Social work, like most academic professions, has a research component. However, many say that social work research is not rigorous enough and does not adhere to the same standards as other disciplines. Still, there are others that say there are efforts being made to improve the rigor of social work research. What do you think?
According to LeCroy in “Knowledge Building and Social Work Research: A Critical Perspective,��? in order to build social work knowledge, a critical perspective must be applied. However, LeCroy does not believe that this perspective has been understood or applied in the field of social work, weakening social work research. In “Reflections and the Need for Social Work Research,��? Howard states that there is a need for applied social work research but it is currently limited, limiting the quality of research. Pardeck and Meinert are also critics of social work research. In Lindsey’s article “Ensuring Standards in Social Work Research,��? a study done by Pardeck and Meinert found that the journal Social Work had an inadequate peer-review process. Since Social Work is the profession’s main journal, this finding is unsettling for proponents of social work research.
There are those who find social work research inadequate, but others believe it is on the right track. Although Howard said that there is a need for more applied social work research, it is also stated in “Reflections and the Need for Social Work Research��? that applied social work research is increasing in quality and quantity. In “Social Work Research: Debating the Boundaries,��? McDermott states that there are three foci within social work research. “A focus on the individual in relation to the social, a commitment to social change, and a concern with the poor and oppressed,��? are all prominent in today’s social work research and must remain so in order for the research to be effective. In a study done by Holosko in “What types of designs are we using in social work research and evaluation?��? 329 social work articles from top journals were analyzed. It was found that social work research and evaluation is based on non-research studies. However, instead of this being a hindrance to the quality of research, Holosko states that researchers must better understand the context of social work research and stop “apologizing for the designs used, and how one can and should strengthen designs to offset concerns.��? These arguments state that although social work research is different than other disciplines’ studies, it does not make it less rigorous, only different.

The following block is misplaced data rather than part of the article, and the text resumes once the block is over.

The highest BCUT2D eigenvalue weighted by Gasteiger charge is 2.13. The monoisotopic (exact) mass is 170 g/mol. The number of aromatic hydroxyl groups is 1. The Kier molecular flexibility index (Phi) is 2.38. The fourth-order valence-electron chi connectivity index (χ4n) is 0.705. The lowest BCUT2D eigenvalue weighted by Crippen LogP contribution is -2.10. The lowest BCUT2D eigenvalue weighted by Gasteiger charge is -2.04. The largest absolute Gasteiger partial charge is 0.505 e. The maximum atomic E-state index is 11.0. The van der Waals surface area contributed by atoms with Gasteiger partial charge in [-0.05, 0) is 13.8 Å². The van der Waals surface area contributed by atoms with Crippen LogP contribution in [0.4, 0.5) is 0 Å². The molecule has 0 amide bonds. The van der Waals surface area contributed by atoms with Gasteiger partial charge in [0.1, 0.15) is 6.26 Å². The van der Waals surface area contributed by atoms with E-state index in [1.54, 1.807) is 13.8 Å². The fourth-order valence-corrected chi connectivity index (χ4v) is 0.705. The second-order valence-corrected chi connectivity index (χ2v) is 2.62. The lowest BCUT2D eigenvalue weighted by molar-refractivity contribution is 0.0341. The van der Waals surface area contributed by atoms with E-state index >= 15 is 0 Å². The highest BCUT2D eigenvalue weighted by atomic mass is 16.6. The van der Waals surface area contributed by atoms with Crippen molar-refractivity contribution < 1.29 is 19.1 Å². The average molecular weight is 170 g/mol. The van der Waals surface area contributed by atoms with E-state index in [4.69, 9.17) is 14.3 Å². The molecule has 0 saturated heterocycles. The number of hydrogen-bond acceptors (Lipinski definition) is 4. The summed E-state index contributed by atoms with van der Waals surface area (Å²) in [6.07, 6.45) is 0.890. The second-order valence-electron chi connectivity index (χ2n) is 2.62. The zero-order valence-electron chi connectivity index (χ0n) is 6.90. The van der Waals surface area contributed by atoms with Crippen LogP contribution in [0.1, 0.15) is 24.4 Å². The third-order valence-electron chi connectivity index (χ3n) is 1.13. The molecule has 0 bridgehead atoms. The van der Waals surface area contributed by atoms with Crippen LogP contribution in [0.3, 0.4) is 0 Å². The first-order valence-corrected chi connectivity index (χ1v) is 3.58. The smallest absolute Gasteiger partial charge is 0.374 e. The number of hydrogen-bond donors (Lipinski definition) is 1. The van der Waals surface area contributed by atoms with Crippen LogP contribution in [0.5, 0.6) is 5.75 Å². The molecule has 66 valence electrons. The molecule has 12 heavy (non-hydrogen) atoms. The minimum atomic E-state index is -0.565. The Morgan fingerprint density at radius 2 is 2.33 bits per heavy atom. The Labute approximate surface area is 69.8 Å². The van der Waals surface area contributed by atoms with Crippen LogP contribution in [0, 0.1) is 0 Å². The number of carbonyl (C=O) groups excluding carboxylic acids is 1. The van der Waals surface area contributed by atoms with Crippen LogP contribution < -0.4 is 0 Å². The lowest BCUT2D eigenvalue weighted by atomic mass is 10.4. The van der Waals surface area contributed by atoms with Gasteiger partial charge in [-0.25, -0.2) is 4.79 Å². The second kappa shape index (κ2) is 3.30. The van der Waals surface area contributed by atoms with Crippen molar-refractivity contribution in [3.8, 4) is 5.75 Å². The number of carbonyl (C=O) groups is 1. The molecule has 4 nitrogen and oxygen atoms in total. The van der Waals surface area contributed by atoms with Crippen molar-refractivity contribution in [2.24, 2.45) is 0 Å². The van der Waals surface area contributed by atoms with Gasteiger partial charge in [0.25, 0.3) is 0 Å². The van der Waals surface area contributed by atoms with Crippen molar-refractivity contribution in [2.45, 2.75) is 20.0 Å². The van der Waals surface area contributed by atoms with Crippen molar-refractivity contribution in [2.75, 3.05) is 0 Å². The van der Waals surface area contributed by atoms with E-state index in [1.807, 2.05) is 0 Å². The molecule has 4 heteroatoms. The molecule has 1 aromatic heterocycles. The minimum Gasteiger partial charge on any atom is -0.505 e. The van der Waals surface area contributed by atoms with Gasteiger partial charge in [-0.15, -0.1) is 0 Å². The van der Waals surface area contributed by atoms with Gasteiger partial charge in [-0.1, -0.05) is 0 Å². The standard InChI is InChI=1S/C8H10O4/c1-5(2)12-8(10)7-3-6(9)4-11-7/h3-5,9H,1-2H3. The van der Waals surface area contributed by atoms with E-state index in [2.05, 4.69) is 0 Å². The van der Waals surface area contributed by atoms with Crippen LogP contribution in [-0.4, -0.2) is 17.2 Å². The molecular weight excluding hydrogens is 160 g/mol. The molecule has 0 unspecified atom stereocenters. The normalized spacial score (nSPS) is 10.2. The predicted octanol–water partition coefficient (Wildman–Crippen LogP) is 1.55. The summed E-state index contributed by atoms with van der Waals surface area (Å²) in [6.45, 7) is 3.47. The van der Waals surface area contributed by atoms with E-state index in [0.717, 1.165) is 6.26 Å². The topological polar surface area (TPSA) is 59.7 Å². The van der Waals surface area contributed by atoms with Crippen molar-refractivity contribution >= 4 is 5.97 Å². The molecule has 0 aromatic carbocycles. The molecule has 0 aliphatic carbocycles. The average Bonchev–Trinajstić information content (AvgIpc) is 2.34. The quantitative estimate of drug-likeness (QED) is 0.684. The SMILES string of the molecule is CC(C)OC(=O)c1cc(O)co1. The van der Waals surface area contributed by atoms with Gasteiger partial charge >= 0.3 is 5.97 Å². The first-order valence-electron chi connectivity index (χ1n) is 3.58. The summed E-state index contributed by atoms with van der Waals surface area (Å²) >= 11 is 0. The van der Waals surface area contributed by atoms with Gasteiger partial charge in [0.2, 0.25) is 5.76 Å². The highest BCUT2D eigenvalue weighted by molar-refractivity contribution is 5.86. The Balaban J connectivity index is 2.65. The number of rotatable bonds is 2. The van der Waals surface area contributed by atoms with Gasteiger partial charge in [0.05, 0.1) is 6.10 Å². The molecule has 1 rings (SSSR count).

Do you agree with LeCroy, Howard, and Lindsey and think social work research is inadequate? Or do you think it has many valuable components and is unique because the profession is unique like Holosko and McDermott? Read the full articles available online through our databases:
Holosko, M.J. (2010). What types of designs are we using in social work research and evaluation?. Research on Social Work Practice, 20(6), 665-673.
Howard, M. (2009). Reflections and the need for social work research. Social Work Research, 33(1), 3-4.
Lindsey, D. (1999). Ensuring standards in social work research. Research on Social Work Practice, 9(1), 115-120.
McDermott, F. (1996). Social work research: debating the boundaries. Australian Social Work, 9(1), 5-10.
LeCroy, C. (2010). Knowledge building and social work research: a critical perspective. Research on Social Work Practice, 20(3), 321-324.
There are also several research methods materials available at the Dewey Library. Check out the following and form your own opinion on the standards of social work research:
Research and research methods for youth practitioners. Edited by Simon Bradford and Fin Cullen. New York: Routledge, 2012.
Dewey Library HV 1421 R458 2012 / New Books Display
Adventures in social research: data analysis using IBM SPSS statistics. Earl Babbie...[et al.]. Los Angeles: Pine Forge Press, c2011.
Dewey Library HA 32 A386X 2011
The handbook of social work research methods. Editor, Bruce Thyer. Los Angeles, CA: SAGE, c2010.
Dewey Library HV 11 H342 2010
Sage handbook of mixed methods in social & behavioral research. Edited by Abbas Tashakkori & Charles Teddlie. Los Angeles: SAGE Publications, c2010.
Dewey Library Reference H 62 T244 2010
The SAGE handbook of applied social research methods. Edited by Leonard Bickman & Debra J. Rog. Los Angeles : SAGE, c2009.
Dewey Library H 62 H24534 2009
The University Libraries also subscribe to many relevant journals. Check out Journal of Evidence-Based Social Work: Advances in Practice; Programming, Research, and Policy; Social Work Research; and Research on Social Work Practice. These journals all offer valuable and relevant material on social work research.
If you have any questions regarding social work research, please contact our social welfare bibliographer Elaine Lasda Bergman by phone at 442-3695 or email at firstname.lastname@example.org.